The medical term for heavy menstrual bleeding with abnormal heavy or prolonged bleeding is menorrhagia. The heavy menstrual bleeding is a common concern but most women do not experience blood loss severe enough to be defined as heavy menstrual bleeding. When women have this condition, then they cannot maintain their usually activities because they have so much blood and cramping.  If you dread your periods because you have menorrhagia, then you should talk with your doctor. There are many different treatments for heavy menstrual bleeding.
Symptoms of heavy menstrual bleeding 
- Symptoms of anemia, such as tiredness, fatigue or shortness of breath 
- Restricting daily activities due to heavy menstrual flow 
- Passing blood clots larger than a quarter
- Bleeding for longer than a week
- Needing to wake up to change sanitary protection during the night
- Needing to use double sanitary protection to control your menstrual flow
- Soaking through one or more sanitary pads or tampons every hour for several consecutive hours
There are some cases when the cause of heavy menstrual bleeding but there are many different conditions which can lead to menorrhagia. Here are the most common causes for menorrhagia:
- Medications: There are some medications, including anticoagulants such as warfarin (Coumadin and Jantoven) or enoxaparin (Lovenox), hormonal medications such as estrogen and progestins and anti – inflammatory medications can lead to heavy or prolonged menstrual bleeding. 
- Inherited bleeding disorders: There are some bleeding disorders which can cause abnormal menstrual bleeding. This is happening with von Willebrand’s disease.  This is a condition in which an important blood – clotting factor is impaired or deficient.
- Cancer: There are some types of cancer, such as cervical cancer and uterine cancer, which can cause excessive menstrual bleeding, especially if you have postmenopausal or have had an abnormal Pap test in the past.
- Pregnancy complications: A single, heavy and late period can be due to miscarriage. The unusual location of the placenta such as low – lying placenta or placenta previa is another cause for the heavy menstrual bleeding.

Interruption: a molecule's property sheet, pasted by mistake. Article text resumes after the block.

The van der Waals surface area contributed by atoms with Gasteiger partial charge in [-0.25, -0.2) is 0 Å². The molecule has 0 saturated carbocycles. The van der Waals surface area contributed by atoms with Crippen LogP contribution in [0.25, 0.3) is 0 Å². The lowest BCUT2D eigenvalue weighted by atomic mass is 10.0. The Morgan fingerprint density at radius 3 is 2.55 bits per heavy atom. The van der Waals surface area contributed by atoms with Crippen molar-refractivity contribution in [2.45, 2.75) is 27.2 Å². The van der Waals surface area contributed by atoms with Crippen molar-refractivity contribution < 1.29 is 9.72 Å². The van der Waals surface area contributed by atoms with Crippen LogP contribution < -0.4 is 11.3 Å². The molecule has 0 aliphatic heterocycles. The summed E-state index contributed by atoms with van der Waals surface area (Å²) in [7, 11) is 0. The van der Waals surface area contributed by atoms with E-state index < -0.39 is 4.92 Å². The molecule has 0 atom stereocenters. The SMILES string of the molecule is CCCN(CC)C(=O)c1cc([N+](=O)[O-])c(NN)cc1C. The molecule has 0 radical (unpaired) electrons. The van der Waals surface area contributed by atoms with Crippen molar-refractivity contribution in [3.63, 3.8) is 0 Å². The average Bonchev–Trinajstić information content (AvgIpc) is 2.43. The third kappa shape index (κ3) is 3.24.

- Intrauterine device (IUD): Menorrhagia can be a side effect of using nonhormonal intrauterine device for birth control. Your doctor will tell you what you should do for alternative management options. 
- Adenomyosis: Adenomyosis is happening when the glands from the endometrium become embedded in the uterine muscle which is often causing heavy bleeding and painful periods. 
- Polyps: Small and benign growths on the lining of the uterus (uterine polyps) may cause prolonged or heavy menstrual bleeding. 
- Uterine fibroids: These are noncancerous tumors, also called benign tumors, of the uterus are appearing during your childbirth years. The uterine fibroids may cause heavier than normal or prolonged menstrual bleeding. [8,9]
- Dysfunction of the ovaries: If your ovaries do not release an egg (ovulate) during a menstrual cycle (anovulation), then your body does not produce the hormone progesterone as it would do during the normal menstrual cycle. This can lead to hormone imbalance and it can result in menorrhagia. 
- Hormone imbalance: In a normal menstrual cycle, the balance between the hormones estrogen and progesterone regulates the buildup of the lining of the uterus (endometrium) which is shed during the menstruation. If the hormone imbalance happens, then the endometrium develops in excess and eventually sheds by way of heavy menstrual bleeding. There are many different conditions which can cause hormone imbalances such as thyroid problems, insulin resistance and PCOS (polycystic ovary syndrome). 
- Other medical conditions: There are many different conditions such as kidney or liver disease which can be associated with menorrhagia.
Risk factors: Risk factors vary with age and whether you have other medical condition which can explain the heavy menstrual bleeding. When there is a normal cycle, then the release of an egg from the ovaries stimulates the body’s production of progesterone which is a female hormone most responsible for keeping periods regular. When no egg is released, then the insufficient progesterone can lead to menorrhagia.
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